Another thing is product development, IP. [Worldwide chief strategy officer] Ben Richards is a transformative hire and the work he did on [integrated working methodology] "Fusion" has been part of every new business pitch we've won. The work that Colin Mitchell did on "The big ideaL" put us at the forefront of purpose-driven branding. It's being adapted now and evolving into a different concept as the world changes. What all this means is we're at the forefront of thinking about brands again.

How has the company expanded during your time as CEO?
We've had some absolutely transformative M&As: Digital companies like Bottle Rocket, EffectiveUI in the states, Brandigital in Latin America; Social Lab in Europe;  john st. in Canada;  PennyWise in Asia, Gloo in Africa, all significant businesses and we've been pushed by them into faster growth. But it's not just about acquisitions; there's been synergistic growth. Geographically, we've made massive steps. We took over our Middle East venture last year—that signing in Dubai was the culmination of years and years of negotiations. We took over in South Africa two years ago. We took a majority joint interest in our Scangroup (sub-Saharan) joint venture a year ago. Those represent big, big geographies. In that whole belt of the Middle East, sub-Sahara Africa and South Africa, we have an extremely strong basis for growth. We were the first agency in Myanmar and we have a team in Iran as I speak. We've got a capability developing in Cuba as well. 

You had an ambitious five-year plan when you took over. How has that worked out?

Ogilvy Shanghai's award-winning outdoor work for Coke.

We didn't anticipate the collapse of some of the BRIC markets. Russia, as an advertising market, is now much smaller than it was; Brazil is a complete collapse. China is doing pretty well—I feel positive about it but it is certainly slowing down. We're seeing growth there in different ways from different places; we're getting a lot of growth from tapping into the revenue of provincial clients who aren't as challenged as national clients. That means the BRICS, which we had based a lot of planning on, really have been working on one and a half cylinders (of economic power) so that was a change and unanticipated. Our response is to look at the markets beneath them, which we call the N-11 markets, the "Next Eleven," and these are markets like Indonesia, Vietnam, Turkey, Egypt. We're doing very well in nine of those 11 markets. One of the strengths of Ogilvy has always been we are early arrivals in market and we get strong positions. When I was just in China, I was there for a week and five of my meetings were with government ministers. You only get that kind of access when you've been there from the beginning, as we have been, and are trusted as a respectable and responsible member of China's business community and not just a foreign interloper.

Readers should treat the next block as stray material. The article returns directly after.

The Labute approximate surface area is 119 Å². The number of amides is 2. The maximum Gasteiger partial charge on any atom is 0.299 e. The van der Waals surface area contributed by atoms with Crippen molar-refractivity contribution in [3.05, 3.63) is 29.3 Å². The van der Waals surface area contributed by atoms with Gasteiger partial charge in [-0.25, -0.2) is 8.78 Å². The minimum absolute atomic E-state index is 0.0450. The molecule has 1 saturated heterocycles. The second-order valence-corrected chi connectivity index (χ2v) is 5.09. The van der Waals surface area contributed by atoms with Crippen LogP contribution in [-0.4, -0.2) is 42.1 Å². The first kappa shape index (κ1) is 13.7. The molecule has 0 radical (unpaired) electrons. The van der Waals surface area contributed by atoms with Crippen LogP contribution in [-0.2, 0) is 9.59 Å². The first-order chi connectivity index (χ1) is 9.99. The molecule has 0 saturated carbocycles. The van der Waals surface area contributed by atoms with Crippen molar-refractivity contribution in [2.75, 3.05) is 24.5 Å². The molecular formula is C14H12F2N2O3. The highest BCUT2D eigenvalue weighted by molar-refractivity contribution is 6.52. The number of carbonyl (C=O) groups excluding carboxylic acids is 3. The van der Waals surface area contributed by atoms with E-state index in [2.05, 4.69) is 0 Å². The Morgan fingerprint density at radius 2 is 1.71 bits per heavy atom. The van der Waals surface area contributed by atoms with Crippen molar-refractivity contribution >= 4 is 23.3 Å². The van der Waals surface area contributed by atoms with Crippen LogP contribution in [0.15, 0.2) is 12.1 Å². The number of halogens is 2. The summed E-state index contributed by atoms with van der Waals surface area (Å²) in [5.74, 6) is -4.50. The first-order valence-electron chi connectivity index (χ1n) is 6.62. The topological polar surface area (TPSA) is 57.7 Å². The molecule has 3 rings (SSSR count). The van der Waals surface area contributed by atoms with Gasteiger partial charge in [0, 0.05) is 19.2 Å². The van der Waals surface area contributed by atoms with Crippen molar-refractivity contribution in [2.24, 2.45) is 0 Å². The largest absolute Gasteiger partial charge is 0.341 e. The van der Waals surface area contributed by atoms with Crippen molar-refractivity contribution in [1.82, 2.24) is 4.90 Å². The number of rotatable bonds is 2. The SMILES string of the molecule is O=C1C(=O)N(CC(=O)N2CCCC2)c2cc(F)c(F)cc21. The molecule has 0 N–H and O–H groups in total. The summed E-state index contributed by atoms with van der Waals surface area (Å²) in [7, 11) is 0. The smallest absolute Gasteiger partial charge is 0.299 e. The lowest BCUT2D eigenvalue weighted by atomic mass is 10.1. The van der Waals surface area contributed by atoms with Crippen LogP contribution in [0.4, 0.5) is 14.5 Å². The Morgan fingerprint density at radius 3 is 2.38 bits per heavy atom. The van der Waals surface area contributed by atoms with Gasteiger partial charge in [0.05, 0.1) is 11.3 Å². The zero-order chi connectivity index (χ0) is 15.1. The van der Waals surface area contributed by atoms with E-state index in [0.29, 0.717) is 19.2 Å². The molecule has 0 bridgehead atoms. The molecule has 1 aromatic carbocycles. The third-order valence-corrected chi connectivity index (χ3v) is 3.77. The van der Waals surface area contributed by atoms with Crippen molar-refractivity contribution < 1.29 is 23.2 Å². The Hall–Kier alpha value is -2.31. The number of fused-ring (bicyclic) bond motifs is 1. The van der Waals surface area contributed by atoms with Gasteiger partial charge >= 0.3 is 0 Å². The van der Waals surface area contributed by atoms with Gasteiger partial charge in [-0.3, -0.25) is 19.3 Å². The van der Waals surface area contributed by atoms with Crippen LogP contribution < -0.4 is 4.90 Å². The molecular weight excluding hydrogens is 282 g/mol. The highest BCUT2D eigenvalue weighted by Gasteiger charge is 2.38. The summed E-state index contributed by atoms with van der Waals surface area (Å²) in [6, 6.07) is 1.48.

Looking back, is there anything you'd do differently?
When you look back over eight years you wonder whether you couldn't have moved more quickly during the first two or three years. When you move into a new job, people counsel you, "Don't rush it, be careful, be cautious." That can be sound counsel, but sometimes I just wish I had moved quicker at the beginning. On the whole, though, there's nothing I would do differently. There are parts of the business where you feel you didn't make as much progress as others, but that's inevitable in life. In some places we've probably done a few too many acquisitions in the past and they've not worked out, but generally, "Je ne regrette rien."

What are you going to miss about the ad industry? Was it a tough decision to leave?
It was a tough decision. I'll be keeping links, of course, but I think I'll miss the adrenaline. This is a fight-or-flight mission, and you're pumped up daily. I can't imagine not having that so it will take some adaptation. The good thing is what I'm moving to is very people-based. If I was moving to a retirement home, I might as well shoot myself. I'm going to be meeting a lot of interesting people and being with young people, so that will be a continuing theme. I won't miss too much the advertising people. But having said that, they are what make the business, they are fantastic. Not just the people at Ogilvy but people in the industry who so many of which are bright and wonderful. There's something about living on the edge, which we do in this business, that makes it a bonding experience: We all fail to win a pitch, we all lose a client, we all lose a good person, we all feel the joy of hiring a good person. Those ups and downs are pronounced in our business, more pronounced than say the accounting business.

On a more personal note, what's it going to be like to leave New York City, a place you didn't like when you first arrived?
It was initially a bit of shock to the system. In Hong Kong, people are unfailingly polite, and when you arrive in New York, the hobo is yelling at you for not giving him enough money. It's different standards of politeness, so it took a little adapting to but I love it now. New York is just such a great place, one of a kind. People compare it to London, but it's actually nothing like it. New York is much more interesting and heterodox. There are some things where London might have an edge, like maybe restaurants, but New York is just exceptional. And it provides access to so many other parts of the states. I've hugely enjoyed traveling here. I feel regret that there's still so much to see which I haven't seen.